Q2: You are the most well-known and authoritative person on monetary policy. Could you talk about the cost of quantitative easing (QE)? Do you have any other advice for the Bank of Japan?

Adam S. POSEN:
I am amazed by the amount of discussion about the costs of QE. There's actually no good evidence that there's a cost to QE, and it's not even clear that there's a good theoretical case for it. Taking Japan's history over the last 15 years or so as an example, it's a counterargument: there were various forms of quantitative easing, but we didn't see inflation, there was no bubble, and there was no breakdown in market functioning—the three biggest costs which people talk about.

The BOJ policy board at the moment is actually in a good place. Looking at it carefully and econometrically, Ben Bernanke made this clear: on the data, QE basically looks every bit as effective as normal monetary policy, or at least close to it, in terms of its monetary impact.

The vast accumulation of academic research on monetary policy as well as applied work on monetary policy over the last 30 years reveals that people don't believe cheap talk by central banks. The whole point of QE is actually to buy something, to have something at stake—actions speak louder than words. When people talk about forward guidance, to me, it's at best no different than when a central bank governor gives a speech.

As for the BOJ, most people, even on the policy board, don't think that the 2% will happen in the two-year promise. I think there will be significant progress towards that goal, and we are already seeing that. But whether you are going to get there, and in a sustained way with expectations going forward, bond prices going forward, etc., is still in question. So, the issue for the BOJ policy board for the next year will not concern forward guidance but rather whether to add more stimulus or keep going on the current path.

Q3: You're proposing that we raise the consumption tax to a level of approximately 20%, somehow avoiding a collapse caused by that. In the past, on the industrial side of things, Japan managed things in a very special way that separated itself somewhat from the rest of the international economy. The reason we haven't seen more negative impact over the last 10 years from some of the changes is that in fact over that period of time, Japan truly has integrated itself into the international economy and no longer has different input costs and different rules for the game. Perhaps you are suggesting that if we just keep on with QE more and more, that somehow that will moderate the impact, but if the rules have changed and money that used to stay in Japan starts moving out very quickly, couldn't we have a very difficult situation?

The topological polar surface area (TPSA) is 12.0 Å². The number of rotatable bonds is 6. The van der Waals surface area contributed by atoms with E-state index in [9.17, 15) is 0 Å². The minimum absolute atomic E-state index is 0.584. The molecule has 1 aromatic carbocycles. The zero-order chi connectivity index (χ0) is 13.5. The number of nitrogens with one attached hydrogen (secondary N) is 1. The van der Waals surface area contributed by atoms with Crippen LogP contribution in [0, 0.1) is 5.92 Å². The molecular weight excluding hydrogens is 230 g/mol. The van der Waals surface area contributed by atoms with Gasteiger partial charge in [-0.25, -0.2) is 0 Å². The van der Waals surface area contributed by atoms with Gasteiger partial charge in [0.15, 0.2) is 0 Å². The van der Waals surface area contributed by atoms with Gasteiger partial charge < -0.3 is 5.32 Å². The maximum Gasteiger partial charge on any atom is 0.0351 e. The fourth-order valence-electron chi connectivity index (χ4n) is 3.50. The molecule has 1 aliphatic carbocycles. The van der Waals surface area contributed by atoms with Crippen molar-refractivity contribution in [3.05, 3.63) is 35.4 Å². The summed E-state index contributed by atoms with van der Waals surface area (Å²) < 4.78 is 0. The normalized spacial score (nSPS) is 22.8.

Adam S. POSEN:
The first point is that there is no costless way to do this. At this stage, abrupt changes to the tax system are required, and there will be accumulated debt. That this wasn't done 10 or 12 years ago is one of the big losses of the lost decade. Whether the consumption tax is the fairest tax to go with in Japan can be argued. There are issues with raising the consumption tax. Usually, most people would say that you also want to have either direct subsidies on food and basic clothing or exemptions or direct subsidies to poor people or similar measures in order to curtail negative distributive effects. I don't know whether the Diet will do that.

Looking at the economic math, I believe that Japan can get to a sustainable state. It should be possible on a 20% consumption tax, which frankly is not that unusual—looking at Europe, a VAT in the 17%-27% range is not unusual, a cutback on benefits for the elderly, and a growth rate that ideally stays above 1.5% on average. People like my colleague Mitsuhiro Fukao of Keio University would say that even a 25% consumption tax would not be enough and that other things would be required.

As far as structural reform, if you actually look at the data, the multiplier on fiscal policy is not that different from the past four decades; it doesn't change that much over time. It might change greatly if Japan became radically more open so that fiscal spending programs would see a lot of the money go outside the country. But it is wishful interpretation of the data to suggest that Japan has become radically more open. I think that Japanese industry quite rightly and sensibly has moved production abroad and integrated its supply chains and so on. That required change in Japan and foresight on the part of Japanese industry. In past work from a dozen years ago, I pushed for "Made by Japan" rather than "Made in Japan" strategy. That change has happened. It will not have a great effect on fiscal policy.

*This summary was compiled by RIETI Editorial staff.